Sanjay Leela Bhansali issue: How the ‘Hindu Fringe’ should protest?

First things first. The attack on Sanjay Leela Bhansali deserves unequivocal condemnation. Film personalities have every right to be ‘appalled’, ‘ashamed’, ‘disgusted’ and to call for ‘unity.’

But…

And this is an important ‘but’ — something to learn from the secular media personalities while accepting condescendingly the opposing point of view and still sticking to your own view. Consider this ‘but’ of Rajdeep Sardesai. ‘He ‘Prashant Poojary’ did not deserve to die under any circumstance but there is a political context to his death…’

Not cool, but what’s the ‘cooler’ option?

Armed with this ‘but’, let us evaluate the options available to a common man (‘a Hindu fringe’ element for the seculars) who feels aggrieved by an art form — a painting, a column/Op-ed, a book, a movie, an advertisement, an interview or a tele-serial. (Is any art form left out which does not offend Hindu sentiments?) Enough has been written over the years and will be written again over the next few days on the rights of the creator — that it is absolute, that the constitutional guarantee on freedom of expression should be respected, notwithstanding the qualification in article 19(2). If you cite Sec 295 A of IPC, you are a moron from medieval times. (Opindia editors — themselves a fierce proponent of FOE — may not agree to this ‘cynical’ view on reasonable restrictions on FOE. Still I am risking.) Not much serious thinking, however, has gone into what the aggrieved common man can do.

Let us start from the mildest form of protest. He can boycott the art form. If it is a book, he will not buy and read. Alternatively, he can read and give a poor rating to the book. If it is a movie, he will not watch. If it is a product, he will not buy. If it is an App promoted by an undesirable ambassador, he will uninstall. Cool? This secular icon thinks so now. But back then when her book was down rated, Barkha Dutt wanted Amazon to ‘filter’ (read delete) the comments. Scroll called it ‘social media intimidation.’ Snapdeal uninstallation/ down rating was termed as ‘commercial bullying’. Sandeepan Sharma called the boycotts ‘self-limiting bouts of moral epidemics.’ Santosh Desai called it a ‘disproportionate response.’ So, this form of protest was not so cool a couple of years ago.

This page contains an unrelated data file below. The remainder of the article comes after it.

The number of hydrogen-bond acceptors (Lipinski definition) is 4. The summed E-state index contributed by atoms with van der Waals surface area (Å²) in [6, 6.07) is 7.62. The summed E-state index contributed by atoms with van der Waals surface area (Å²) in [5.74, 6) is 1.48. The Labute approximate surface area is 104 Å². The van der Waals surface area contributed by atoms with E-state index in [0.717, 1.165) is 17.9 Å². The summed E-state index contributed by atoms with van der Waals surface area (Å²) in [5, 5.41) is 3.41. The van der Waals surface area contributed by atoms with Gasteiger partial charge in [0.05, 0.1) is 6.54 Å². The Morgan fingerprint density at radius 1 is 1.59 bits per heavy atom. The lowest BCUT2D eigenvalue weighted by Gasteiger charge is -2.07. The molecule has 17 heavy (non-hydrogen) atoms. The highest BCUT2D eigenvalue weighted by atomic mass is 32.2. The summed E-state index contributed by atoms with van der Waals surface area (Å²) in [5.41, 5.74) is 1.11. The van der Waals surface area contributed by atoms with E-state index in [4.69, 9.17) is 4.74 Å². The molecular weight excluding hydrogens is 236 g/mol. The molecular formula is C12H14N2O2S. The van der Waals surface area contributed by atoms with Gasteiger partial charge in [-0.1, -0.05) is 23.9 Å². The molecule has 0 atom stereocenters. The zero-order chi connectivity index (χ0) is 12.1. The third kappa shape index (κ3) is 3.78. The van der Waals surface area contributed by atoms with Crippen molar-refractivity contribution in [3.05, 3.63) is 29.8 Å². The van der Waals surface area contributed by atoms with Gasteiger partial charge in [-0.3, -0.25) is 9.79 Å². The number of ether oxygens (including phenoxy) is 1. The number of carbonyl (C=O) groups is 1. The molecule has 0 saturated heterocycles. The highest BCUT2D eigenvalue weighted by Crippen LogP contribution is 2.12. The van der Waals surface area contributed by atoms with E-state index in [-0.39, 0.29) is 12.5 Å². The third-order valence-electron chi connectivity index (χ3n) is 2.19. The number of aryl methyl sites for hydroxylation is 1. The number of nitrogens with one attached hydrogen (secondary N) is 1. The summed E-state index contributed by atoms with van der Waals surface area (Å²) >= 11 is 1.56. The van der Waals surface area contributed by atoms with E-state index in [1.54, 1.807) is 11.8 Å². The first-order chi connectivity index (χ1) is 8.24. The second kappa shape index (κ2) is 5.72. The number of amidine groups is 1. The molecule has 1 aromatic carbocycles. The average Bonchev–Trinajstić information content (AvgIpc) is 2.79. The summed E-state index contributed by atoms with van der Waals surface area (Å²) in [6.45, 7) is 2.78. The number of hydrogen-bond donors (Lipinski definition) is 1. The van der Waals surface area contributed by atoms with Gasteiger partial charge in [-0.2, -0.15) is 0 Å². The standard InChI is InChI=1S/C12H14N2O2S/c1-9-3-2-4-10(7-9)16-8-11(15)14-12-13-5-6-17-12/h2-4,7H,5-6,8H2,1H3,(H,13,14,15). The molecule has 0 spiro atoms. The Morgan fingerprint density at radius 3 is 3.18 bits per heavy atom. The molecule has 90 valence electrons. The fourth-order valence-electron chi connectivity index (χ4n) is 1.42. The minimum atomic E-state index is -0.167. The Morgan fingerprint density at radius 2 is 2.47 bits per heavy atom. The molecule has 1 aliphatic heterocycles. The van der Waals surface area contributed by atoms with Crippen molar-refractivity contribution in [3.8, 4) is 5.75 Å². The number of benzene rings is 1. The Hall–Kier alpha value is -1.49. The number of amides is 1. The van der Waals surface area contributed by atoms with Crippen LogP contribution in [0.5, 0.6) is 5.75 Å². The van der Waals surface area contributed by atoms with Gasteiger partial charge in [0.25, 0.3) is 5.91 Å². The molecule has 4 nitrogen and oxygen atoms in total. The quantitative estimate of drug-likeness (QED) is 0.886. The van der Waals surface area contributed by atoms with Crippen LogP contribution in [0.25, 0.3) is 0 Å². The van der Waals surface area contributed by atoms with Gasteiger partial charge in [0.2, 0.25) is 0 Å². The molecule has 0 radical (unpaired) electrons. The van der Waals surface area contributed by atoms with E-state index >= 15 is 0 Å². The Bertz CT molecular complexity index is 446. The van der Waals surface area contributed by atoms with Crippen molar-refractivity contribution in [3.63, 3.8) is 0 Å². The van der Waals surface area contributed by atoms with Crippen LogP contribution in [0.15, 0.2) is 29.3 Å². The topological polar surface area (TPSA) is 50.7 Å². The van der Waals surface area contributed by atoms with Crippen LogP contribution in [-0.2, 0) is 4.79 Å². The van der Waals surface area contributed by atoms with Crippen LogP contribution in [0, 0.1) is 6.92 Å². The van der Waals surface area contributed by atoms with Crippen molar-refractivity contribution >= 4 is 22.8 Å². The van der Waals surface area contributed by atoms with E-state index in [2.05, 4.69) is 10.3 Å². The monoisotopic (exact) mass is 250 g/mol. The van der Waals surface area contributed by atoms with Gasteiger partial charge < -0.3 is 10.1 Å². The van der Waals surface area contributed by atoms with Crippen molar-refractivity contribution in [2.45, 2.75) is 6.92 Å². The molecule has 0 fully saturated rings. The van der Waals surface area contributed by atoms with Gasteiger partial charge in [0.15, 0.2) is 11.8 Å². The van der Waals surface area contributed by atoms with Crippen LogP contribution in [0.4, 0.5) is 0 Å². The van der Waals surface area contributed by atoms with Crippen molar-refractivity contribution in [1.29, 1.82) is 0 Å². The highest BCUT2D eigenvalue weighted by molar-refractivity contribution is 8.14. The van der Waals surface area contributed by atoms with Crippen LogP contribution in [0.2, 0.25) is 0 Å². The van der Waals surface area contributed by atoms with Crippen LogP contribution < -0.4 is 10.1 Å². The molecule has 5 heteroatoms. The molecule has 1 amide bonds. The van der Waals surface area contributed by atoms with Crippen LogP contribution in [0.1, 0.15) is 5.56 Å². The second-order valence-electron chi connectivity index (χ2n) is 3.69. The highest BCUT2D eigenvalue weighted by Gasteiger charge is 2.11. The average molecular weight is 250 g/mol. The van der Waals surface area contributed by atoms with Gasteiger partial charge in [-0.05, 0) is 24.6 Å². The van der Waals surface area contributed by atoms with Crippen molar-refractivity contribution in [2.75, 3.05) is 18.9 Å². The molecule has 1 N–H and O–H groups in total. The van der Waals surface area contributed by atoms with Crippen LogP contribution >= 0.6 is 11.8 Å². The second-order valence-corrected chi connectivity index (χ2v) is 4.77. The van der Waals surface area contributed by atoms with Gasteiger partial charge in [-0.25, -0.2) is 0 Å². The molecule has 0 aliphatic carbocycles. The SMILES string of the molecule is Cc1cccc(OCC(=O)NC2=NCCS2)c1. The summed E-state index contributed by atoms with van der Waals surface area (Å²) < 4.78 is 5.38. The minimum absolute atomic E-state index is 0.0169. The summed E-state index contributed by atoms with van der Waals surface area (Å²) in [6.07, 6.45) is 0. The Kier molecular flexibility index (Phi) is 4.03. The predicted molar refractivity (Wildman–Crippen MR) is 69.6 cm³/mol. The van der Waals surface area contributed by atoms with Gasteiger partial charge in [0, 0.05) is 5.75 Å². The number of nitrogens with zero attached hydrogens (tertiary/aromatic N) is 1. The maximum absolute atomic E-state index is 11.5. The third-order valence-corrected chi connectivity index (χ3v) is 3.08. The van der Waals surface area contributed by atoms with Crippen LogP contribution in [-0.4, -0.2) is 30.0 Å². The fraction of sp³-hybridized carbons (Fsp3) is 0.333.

What else can the common man do? Listen to Chetan Bhagat. ‘Create your own art to counter it.’ The dumbest argument ever. Borrowed from Arun Shourie who said that the best answer to oppose a book is another book. Imagine that I am offended by M F Husaain’s painting of Hindu Goddesses. What should I do according to Chetan Bhagat? I should spend years mastering the art of painting and then defend my Goddess or offend his God/ Prophet! Worse still if I am offended by a film like PK. I cannot be just content with preparing a script defending my religion. I have to identify producers/ financiers, raise capital, appoint artists, etc. More than granting the common man a form of protest, does it not restrict the right of criticism to a chosen few — a few authors, artists, directors, journalists?

The next option. Decide on the protest only after watching the movie, as this piece in Indian Express seems to suggest. This is hilarious. Unlike the past when movies were released in a few hundred screens and earned their revenues over 100 days/ 25 weeks, etc., these days are they are exhibited in thousands of screens and make their money in the first weekend, failing which, they do so over the next weekend. This allows a very short span of time to the aggrieved person to register his protest. All it does is to force him to watch the movie and increase the viewership.

Can he voice his dissent on twitter and trend the issue? Can he/she point out the inconsistencies of the Bollywood personalities in their approach to Islam and Hinduism? Like what this twitterati is doing —what Shabana Azmi said then and now. Yes, he/she can, at the cost of being called a troll.

So, what else can he do? Pelt stones at the cinema halls? No, absolutely not. That is the exclusive prerogative of misguided Kashmiri youths, to be used only for ‘just’ causes like protesting the killing of a proven terrorist. Hindus are not privileged enough to use this form.

Are we running out of options? Not at all. The common man still has an option — an option preferred by seculars.

He can sit at home and sulk…

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